Simulation and evaluation of water supply reservoirs using HEC-ressim model and RRV indices in the Notwane catchment
Keaitse, Edmore Otsile
PublisherUniversity of Botswana, www.ub.bw
MetadataShow full item record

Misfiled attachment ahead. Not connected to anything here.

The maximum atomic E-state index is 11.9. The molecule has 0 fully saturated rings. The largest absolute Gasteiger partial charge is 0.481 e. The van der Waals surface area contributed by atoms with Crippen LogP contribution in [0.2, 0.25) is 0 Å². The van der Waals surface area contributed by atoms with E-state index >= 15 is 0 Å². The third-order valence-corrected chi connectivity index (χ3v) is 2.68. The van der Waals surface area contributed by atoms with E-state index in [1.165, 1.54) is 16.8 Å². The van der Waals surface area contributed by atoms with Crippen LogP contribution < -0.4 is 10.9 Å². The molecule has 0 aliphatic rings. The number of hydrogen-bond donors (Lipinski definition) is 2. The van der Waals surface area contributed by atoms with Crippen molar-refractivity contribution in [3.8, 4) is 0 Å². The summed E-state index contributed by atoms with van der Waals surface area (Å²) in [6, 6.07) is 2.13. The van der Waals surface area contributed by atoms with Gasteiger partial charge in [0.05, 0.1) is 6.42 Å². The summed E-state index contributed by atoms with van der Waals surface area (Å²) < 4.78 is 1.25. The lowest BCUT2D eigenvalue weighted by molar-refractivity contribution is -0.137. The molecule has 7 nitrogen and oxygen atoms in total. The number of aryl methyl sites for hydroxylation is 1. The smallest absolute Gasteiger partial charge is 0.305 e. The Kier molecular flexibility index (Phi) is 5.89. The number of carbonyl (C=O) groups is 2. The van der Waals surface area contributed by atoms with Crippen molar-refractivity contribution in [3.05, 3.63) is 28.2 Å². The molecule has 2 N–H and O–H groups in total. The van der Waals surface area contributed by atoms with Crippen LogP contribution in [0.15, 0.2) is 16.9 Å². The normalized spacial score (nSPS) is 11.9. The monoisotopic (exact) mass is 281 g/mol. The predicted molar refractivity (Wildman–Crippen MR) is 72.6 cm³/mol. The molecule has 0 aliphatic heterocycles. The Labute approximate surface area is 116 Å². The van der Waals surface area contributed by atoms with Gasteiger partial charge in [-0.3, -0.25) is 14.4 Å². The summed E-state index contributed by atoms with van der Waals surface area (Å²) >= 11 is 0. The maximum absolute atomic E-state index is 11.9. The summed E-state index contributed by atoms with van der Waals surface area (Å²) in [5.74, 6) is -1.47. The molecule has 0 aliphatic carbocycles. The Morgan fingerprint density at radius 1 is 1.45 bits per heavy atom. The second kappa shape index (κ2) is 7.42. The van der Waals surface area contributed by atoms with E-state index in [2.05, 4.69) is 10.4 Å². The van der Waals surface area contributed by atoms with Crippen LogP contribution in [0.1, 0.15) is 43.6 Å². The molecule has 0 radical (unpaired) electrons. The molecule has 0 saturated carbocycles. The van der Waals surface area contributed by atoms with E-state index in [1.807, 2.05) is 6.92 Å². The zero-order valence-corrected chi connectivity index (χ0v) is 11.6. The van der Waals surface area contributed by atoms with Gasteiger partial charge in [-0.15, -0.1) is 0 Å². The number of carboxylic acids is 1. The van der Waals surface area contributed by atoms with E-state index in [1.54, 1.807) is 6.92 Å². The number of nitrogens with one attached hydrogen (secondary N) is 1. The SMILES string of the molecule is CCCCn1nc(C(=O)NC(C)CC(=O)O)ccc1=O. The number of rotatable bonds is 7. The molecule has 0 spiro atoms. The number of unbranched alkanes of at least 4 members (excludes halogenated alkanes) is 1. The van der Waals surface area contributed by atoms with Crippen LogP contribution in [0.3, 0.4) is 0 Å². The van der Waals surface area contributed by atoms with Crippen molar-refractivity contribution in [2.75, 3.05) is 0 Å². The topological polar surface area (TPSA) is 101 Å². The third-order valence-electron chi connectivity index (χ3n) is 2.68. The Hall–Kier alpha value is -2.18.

Botswana has gradually developed its water resources at great expense but it is estimated that as much as half of it is wasted through leakage, lack of water demand management, knowledge gap, inefficient management and operation practices and policies. Reservoirs are one of the most valuable tools for integrated water resource development and management. However, their operation and management are still a challenge for integrated water resource development and management. With the increasing population and rapid development of the economies, the function and operation of reservoirs has become more and more important to help meet society’s energy and water requirements. Models are usually developed and used in order to facilitate decision-making. Simulation models strive to fill the knowledge gap, cross check analyses, support and address water resource development and management decisions. HEC-ResSim Model is one such model used to simulate the water resource system in the Notwane River Basin. It is a public domain model that enables easy sharing of knowledge and data among researchers. The base line scenario is configured in such a way to represent the current infrastructure and known management practices and calibrated with historical hydrological regime. The model is calibrated and its performance is checked using Nash-Sutcliffe efficiency and Coefficient of Determination, (R2), at key stations. The model calibration is satisfactorily accepted as the values for R2 and for NS coefficient for the fit of the daily water levels for the calibration period are 0.81 and 0.60 respectively and 0.62 and 0.27 and 0.54 and 0.39 respectively for the Bokaa, Gaborone and Nnywane dams in that order. Different scenarios including climate change, population growth, sedimentation and operation schemes for each dam have been simulated for the period of 2015 to 2050. These scenarios are analyzed and evaluated by comparing the reliability, resilience and vulnerability indices (RRVs) on the dam’s release capabilities. As introduced by Hashimoto et al. (1982), RRV metrics measure different aspects of a water resources system performance. Together, RRV metrics provide one of the most comprehensive approaches for analysing the probability of success or failure of a system, the rate of recovery of a system from unsatisfactory states, as well as quantifying the expected consequence of being in unsatisfactory states for extended periods. Assessing these comprehensive metrics at current (baseline) and future scenarios provide insight into system performance in changing or varying conditions. Outputs from the HEC-ResSim model were then used to define criteria over which the RRV and other metrics were evaluated. Results from the simulation indicates that the scenario of Population Growth greatly lessens the reliability of the Gaborone, Bokaa and Nnywane reservoirs by 66, 2 and 49 % respectively on average while sedimentation on the dams negatively affect the reliability of water supply by 30, 1 and 4 % respectively. The resilience of all scenarios for all the dams is very low expressing the low speed of recovery of the dams from failure states to satisfactory states. This is evidenced by a large number of days of maximum of unsatisfactory duration (demand not met) of about 284, 107, and 133 days for Gaborone, Bokaa and Nnywane dams. Lastly, the results indicate that the Bokaa dam is the least vulnerable followed by Nnywane and Gaborone dams. The significance of the study results will help in coming up with policies and rules which, if implemented, will promote efficient and sustainable planning, management and operation of reservoirs in the Notwane catchment.
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